Monday, May 6, 2019
AVENGERS: ENDGAME And The Idea Of Fan Service
I've seen AVENGERS: ENDGAME twice so far (don't worry, I'm not going to give out any spoilers). It's a helluva movie, and a fitting climax to a decade's worth of nearly two-dozen films.
What impressed me most about ENDGAME was the character interaction. If you've watched the majority of the Marvel Cinematic Universe entries, you know these characters very well, and your enjoyment increases when you see them react to various situations. Marvel came up with a plan and they stuck with it, instead of constantly rebooting and rewinding like so many other major movie franchises have done. Not everything in the MCU is perfect--far from it--but most of it works well enough that the audience feels that they are watching people they personally know. Marvel Studios successfully defined and depicted a large number of comic book superheroes, and if they had not done that, it wouldn't have mattered how many large-scale battles or CGI landscapes they presented on the screen.
The best part about AVENGERS: ENDGAME is how each of the characters deals with an earth-shattering cataclysm. This is a movie which starts out with the good guys having lost, which sets up all sorts of intriguing situations. Some of the character arcs here might be a bit questionable (if you've seen the movie, you'll probably figure out what I'm referring to). It will be interesting to see how ENDGAME holds up after all the hype about it has died down.
I'm really not going to get into too much detail about ENDGAME--what more can you say about a blockbuster superhero movie? I would, however, like to discuss a phrase which I read in a couple of early reviews of the film.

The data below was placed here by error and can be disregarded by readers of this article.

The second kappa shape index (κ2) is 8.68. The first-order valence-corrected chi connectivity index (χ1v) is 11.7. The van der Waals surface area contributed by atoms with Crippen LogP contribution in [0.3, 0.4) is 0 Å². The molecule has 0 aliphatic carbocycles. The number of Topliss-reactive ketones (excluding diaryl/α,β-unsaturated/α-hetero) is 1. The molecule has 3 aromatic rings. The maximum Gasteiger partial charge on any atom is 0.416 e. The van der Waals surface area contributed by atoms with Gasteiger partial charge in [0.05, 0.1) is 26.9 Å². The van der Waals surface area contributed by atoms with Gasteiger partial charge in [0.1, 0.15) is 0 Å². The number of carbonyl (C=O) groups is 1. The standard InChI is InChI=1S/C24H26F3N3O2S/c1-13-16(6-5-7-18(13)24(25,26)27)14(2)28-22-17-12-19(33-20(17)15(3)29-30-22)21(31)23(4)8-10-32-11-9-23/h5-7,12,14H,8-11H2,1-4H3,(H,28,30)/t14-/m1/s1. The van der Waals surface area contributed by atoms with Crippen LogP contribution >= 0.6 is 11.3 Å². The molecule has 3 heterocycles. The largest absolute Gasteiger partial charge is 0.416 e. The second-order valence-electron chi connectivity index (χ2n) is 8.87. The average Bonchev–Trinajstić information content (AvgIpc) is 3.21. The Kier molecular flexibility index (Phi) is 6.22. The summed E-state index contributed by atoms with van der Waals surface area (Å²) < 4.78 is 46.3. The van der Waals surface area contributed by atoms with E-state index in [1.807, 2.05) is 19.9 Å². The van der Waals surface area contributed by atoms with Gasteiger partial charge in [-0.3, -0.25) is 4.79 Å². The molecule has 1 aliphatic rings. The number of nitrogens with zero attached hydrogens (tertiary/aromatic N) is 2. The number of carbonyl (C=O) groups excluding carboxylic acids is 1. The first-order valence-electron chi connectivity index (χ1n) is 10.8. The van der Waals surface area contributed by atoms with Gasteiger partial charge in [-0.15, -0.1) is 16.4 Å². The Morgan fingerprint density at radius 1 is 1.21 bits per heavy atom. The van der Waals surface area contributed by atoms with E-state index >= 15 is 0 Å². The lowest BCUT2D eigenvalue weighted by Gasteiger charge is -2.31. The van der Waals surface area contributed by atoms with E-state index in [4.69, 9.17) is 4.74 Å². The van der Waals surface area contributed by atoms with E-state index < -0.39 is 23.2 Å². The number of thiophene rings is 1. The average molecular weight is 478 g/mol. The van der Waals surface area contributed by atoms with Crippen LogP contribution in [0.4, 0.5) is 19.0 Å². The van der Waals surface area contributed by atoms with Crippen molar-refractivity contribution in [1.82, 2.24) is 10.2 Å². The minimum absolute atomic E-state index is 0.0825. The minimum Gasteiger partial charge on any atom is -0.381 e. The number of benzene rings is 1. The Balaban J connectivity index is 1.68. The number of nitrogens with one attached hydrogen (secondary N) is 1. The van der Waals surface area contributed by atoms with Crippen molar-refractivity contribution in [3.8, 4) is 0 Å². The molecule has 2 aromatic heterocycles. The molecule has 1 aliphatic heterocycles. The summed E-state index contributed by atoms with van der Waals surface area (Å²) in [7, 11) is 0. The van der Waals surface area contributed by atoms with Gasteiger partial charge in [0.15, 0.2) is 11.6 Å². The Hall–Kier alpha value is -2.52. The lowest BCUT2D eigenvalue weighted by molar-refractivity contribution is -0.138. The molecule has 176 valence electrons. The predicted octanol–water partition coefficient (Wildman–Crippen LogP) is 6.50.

That phrase is "fan service". Wikipedia defines fan service as: "material in a work of fiction or in a fictional series which is intentionally added to please the audience." (Apparently the term comes from Japanese anime. All those SAILOR MOON-style cute animated young girls who prance about in skimpy clothes or lingerie? That's the most obvious example of fan service.)
That's a very generic definition. When you think about it, every piece of fiction provides some sort of fan service. When you read an Agatha Christie novel, you expect a murder mystery that is puzzling to figure out. When you watch a Fred Astaire film, you expect him to dance, and when you see a Clint Eastwood movie, you expect him to violently dispatch some bad guys.
What struck me about the use of the term fan service in the ENDGAME reviews was that it seemed the writers were disappointed by the amount of it. That made me wonder...what did these people expect?? This is the ending of a decade-long film globally popular film series--did these critics think there would actually be a downbeat ending? At this point in the game, Marvel Studios isn't going to trot out an entry that has a edgy, unexpected, indie feel to it. These are supposed to be fun, entertaining films, not art house cinema.
To me, complaining about a comic book movie having too much fan service is like being ticked off that Burger King serves too many hamburgers. There's a lot of film geeks out there who love to attack anything that is popular or makes a lot of money, and the MCU films are enticing targets. I'm not saying every movie has to provide a certain amount of fan service...but from my point of view, if a movie entertains you, or moves you, or does something to make you say, "I liked that movie"--isn't it providing enough of a service to make you a fan of it?
I guess a movie that one could say provided too much fan service was THE FORCE AWAKENS (because it was basically a remake of the original STAR WARS), and a movie that didn't have enough fan service was THE LAST JEDI.
However you define or measure fan service, AVENGERS: ENDGAME has plenty of it. It's what a great movie blockbuster is supposed to be.